ALBANY – Gov. Andrew Cuomo’s use of state staff and resources last year as he crafted and promoted his best-selling book on the COVID-19 pandemic may put him in violation of state ethics rules, leaving him vulnerable to a potential fine.
Rochester churches, rec centers to serve as COVID vaccination sites; cases rise among youth
In July, Cuomo’s office sought and received approval from Martin Levine, an attorney for the state Joint Commission on Public Ethics, before the governor entered into a lucrative, seven-figure contract with a Penguin Random House subsidiary to write American Crisis: Leadership Lessons from the COVID-19 Pandemic.
But the approval laid out nine specific conditions Cuomo had to follow, making clear he could not use any state property, resources or personnel to craft or tout the book, nor could he advertise it at any official state events or write it for an organization or audience that competes for state contracts.
Public Officers Law violations can be punished by a fine of up to $10,000 and the value of any “compensation or benefit received as a result of such violation.” Cuomo fetched offers of more than $4 million for his book deal, according to The New York Times.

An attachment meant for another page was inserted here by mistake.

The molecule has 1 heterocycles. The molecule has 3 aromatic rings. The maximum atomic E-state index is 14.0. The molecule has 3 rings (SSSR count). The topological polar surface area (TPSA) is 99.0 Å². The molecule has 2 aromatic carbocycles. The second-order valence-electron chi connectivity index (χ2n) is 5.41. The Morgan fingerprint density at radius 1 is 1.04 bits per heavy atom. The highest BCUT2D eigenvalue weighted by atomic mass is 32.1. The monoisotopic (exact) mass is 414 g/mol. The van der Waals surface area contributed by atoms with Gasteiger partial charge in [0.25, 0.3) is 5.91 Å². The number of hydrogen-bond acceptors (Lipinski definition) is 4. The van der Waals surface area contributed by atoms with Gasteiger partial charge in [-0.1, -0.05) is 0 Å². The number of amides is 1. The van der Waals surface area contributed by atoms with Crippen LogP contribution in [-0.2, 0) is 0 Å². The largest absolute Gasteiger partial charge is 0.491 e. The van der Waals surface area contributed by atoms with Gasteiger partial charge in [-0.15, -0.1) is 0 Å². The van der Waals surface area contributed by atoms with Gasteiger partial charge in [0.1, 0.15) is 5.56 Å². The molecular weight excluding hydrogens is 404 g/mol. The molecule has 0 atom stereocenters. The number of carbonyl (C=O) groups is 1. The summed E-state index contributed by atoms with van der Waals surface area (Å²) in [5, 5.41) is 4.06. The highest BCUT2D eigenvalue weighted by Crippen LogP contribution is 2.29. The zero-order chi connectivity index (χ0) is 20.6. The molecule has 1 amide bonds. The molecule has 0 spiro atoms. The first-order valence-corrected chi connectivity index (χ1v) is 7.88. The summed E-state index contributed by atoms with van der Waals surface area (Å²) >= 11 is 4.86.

Among the conduct in question:
- Cuomo repeatedly conducted television interviews, Q&As and other virtual events promoting the book from the Executive Mansion, the state-owned property provided to the governor for use as his residence.
- At least three senior staff members — Melissa DeRosa, Stephanie Benton and Rich Azzopardi — were involved in the crafting or promotion of the book, though Cuomo’s office says all volunteered their time.
- Cuomo mentioned his book during several official COVID-19 briefings and news conferences, including those on Aug. 19, Nov. 15, Nov. 23 and Dec. 23.
- Executive assistants were told to type or transfer notes for the book, and at least twice were directed to print drafts and deliver them to the Executive Mansion, The New York Times reported Wednesday.
“As is permissible and consistent with ethical requirements, people who volunteered on this project did so on their own time,” Azzopardi said in a statement. “Every effort was made to ensure that no state resources were used in connection with this project.”
Government-reform advocates see it differently.
John Kaehny, executive director of Reinvent Albany, a group that pushes for government transparency, said Cuomo’s actions in regards to the book were “extremely unethical.”
“The governor is blatantly violating state ethics law and the permission he got from JCOPE to do this book,” he said.
Cuomo’s book deal drawing renewed scrutiny